The Toshidon deities are said to visit on the evening of December 31, riding headless horses. Children of ages three through eight come out to meet them in the living rooms of their homes. The deities emerge from the darkness accompanied by low, groaning voices saying “Oruka, oruka” (“Is anybody there? Is anybody there?”) and the sound of a hand bell, appearing in the corners of the living room and questioning the children. They both scold and threaten the children for the bad things they have done over the year and praise them for the good things they have done, along with having children show off their own talents such as singing, dancing, or multiplication tables and praise them for how they do. Lastly, they admonish the children to be good and give them large rice cakes called toshimochi, before disappearing.
 This is a deeply frightening experience for small children, and some run away in tears, but after successfully completing the questions and answers they seem relieved, feeling as if they have accomplished something. I also was impressed by the way other family members too are moved to tears, perhaps as a result of thinking about the children’s growth. People in the local community consider the Toshidon an educational event for children, and it probably could be said that in one aspect this event has continued to the present day thanks to the way this meaning of the event, easy to understand in contemporary society, has been discussed and shared in the community.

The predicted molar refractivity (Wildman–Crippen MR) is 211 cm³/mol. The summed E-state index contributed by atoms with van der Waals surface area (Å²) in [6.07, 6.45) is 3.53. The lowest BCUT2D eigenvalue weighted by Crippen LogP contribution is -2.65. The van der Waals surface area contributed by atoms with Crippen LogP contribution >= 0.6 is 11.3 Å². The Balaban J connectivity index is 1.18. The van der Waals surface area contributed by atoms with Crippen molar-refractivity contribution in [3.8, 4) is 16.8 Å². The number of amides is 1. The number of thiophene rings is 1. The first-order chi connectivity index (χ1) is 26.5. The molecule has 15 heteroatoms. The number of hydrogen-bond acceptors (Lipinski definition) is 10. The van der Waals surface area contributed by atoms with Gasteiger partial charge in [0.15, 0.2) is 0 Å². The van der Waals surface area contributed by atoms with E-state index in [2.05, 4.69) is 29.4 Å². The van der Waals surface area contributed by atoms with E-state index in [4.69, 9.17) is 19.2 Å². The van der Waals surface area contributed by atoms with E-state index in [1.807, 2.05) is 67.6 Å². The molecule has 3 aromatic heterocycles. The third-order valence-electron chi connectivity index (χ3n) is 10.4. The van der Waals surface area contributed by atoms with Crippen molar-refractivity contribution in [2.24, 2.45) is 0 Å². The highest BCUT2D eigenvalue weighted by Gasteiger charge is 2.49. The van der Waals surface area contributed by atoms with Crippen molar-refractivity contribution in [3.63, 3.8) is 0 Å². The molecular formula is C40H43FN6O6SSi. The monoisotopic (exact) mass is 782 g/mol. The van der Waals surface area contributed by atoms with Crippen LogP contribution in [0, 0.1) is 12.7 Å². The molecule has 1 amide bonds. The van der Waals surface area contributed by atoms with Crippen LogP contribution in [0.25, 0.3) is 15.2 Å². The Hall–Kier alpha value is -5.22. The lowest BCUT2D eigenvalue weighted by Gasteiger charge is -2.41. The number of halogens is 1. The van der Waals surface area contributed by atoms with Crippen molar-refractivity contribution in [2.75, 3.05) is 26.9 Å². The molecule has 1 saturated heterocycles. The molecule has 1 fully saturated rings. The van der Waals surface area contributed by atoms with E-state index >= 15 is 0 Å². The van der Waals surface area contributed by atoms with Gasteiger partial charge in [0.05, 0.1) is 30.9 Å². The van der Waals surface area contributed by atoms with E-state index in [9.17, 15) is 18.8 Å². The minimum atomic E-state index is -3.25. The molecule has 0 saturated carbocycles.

However, it is a fact that there are many issues regarding the continuation of this tradition. The biggest problem is the low birth rate, as only four of the six designated Toshidon conservation associations conducted the event this year. Even in the Teuchi Motomachi conservation association, which I accompanied on its rounds, only five homes were visited this year compared to a number of 10 homes up until a few years ago, and two of these five were grandparents’ homes where grandchildren were visiting for the holiday.
 Another major issue is how to balance the tradition with tourism. Since the Toshidon being named an Intangible Cultural Heritage of Humanity in 2009, the Motomachi conservation association has actively accepted researchers and other visitors coming to view the event. This year, the group was accompanied by about 15 onlookers, including myself. As the Toshidon becomes well-known in Japan and around the world and attracts the interest of many people, this provides significant motivation to the local community to continue the tradition and also serves as a tourism resource. However, at the same time I sensed that an important issue in the future would be that of how to preserve and balance its significance and atmosphere as a religious observance and ritual.